Purshe Kaplan Sterling Investments will have to pay $9.5 million related to the sale of alternative investments to a Native American tribe in Michigan, according to a recent filing with the Securities and Exchange Commission.
The independent broker-dealer has been dealing with the fallout from the sale to the tribe of shares in nontraded REITs and business development companies since February 2016.
That's when the Financial Industry Regulatory Authority Inc. alleged that a former broker at the firm, Gopi Krishna Vungarala, lied to the tribe about the $11 million in commissions he charged when he sold the tribe $190 million worth of shares in the alt products.
Purshe Kaplan last month paid $9.5 million to settle an arbitration claim brought by the tribe, the Saginaw Chippewa Indian Tribe of Michigan, according to the firm's annual audited financial statement, known in the securities industry as a Focus report.
The tribe claimed that it was unaware that it was paying commissions on the products, and that the commissions were not disclosed by either Mr. Vungarala, the prospectuses or the trade confirmations, according to the firm's Focus report.
At the same time, the firm reported another $3 million charge to operations for additional costs associated with claims outstanding prior to its acquisition in December 2017 by Wentworth Management Services.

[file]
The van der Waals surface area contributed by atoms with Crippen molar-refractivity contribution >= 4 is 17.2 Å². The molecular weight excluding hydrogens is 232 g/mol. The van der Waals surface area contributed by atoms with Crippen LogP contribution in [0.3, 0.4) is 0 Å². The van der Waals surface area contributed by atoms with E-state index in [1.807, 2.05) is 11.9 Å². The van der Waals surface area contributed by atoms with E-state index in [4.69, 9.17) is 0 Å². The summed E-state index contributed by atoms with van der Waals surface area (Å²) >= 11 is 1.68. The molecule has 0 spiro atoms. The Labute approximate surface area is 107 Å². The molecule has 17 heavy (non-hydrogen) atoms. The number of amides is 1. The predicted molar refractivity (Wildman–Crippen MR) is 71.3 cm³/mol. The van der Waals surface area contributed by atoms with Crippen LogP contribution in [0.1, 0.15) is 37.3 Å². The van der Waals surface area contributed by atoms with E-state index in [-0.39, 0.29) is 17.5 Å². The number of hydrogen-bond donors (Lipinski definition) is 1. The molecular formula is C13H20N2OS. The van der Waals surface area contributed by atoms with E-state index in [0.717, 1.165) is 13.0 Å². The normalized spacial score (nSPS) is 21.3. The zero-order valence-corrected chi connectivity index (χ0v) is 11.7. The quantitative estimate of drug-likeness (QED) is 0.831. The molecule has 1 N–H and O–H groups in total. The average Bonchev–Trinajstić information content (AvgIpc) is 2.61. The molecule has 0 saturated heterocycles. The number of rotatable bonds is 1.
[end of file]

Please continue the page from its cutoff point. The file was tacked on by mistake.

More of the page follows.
Purshe Kaplan is better known as a boutique broker-dealer specializing in helping brokers leaving Wall Street to set up their own registered investment advisory firms.
Mr. Vungarala was not available to comment, according to a person answering the phone at his business, Orion Financial Group.
J. Peter Purcell, the CEO of Purshe Kaplan, said that the company could not comment on the specifics of the settlement. But Ryan Morfin, CEO of Wentworth Management Services, said the firm was moving forward.
"We are blessed that we have the financial wherewithal to settle this out," Mr. Morfin said. "It was a distraction from our [mergers and acquisitions] strategy. We have put this behind us and we will focus on that for the rest of the year."
The matter has been expensive for the firm.
In 2017, Purshe Kaplan reached a settlement with the Financial Industry Regulatory Authority Inc. in which it agreed to pay $3.4 million in restitution to the tribe as well as another $750,000 for failing to supervise Mr. Vungarala, who made the REIT and BDC sales between 2011 and 2015, the height of sales of such products.
Mr. Vungarala was the Michigan tribe's registered representative as well as being employed by the tribe as its investment manager, responsible for managing the tribe's investment portfolio. Finra moved to bar Mr. Vungarala last year but that matter is on appeal, according to his BrokerCheck profile.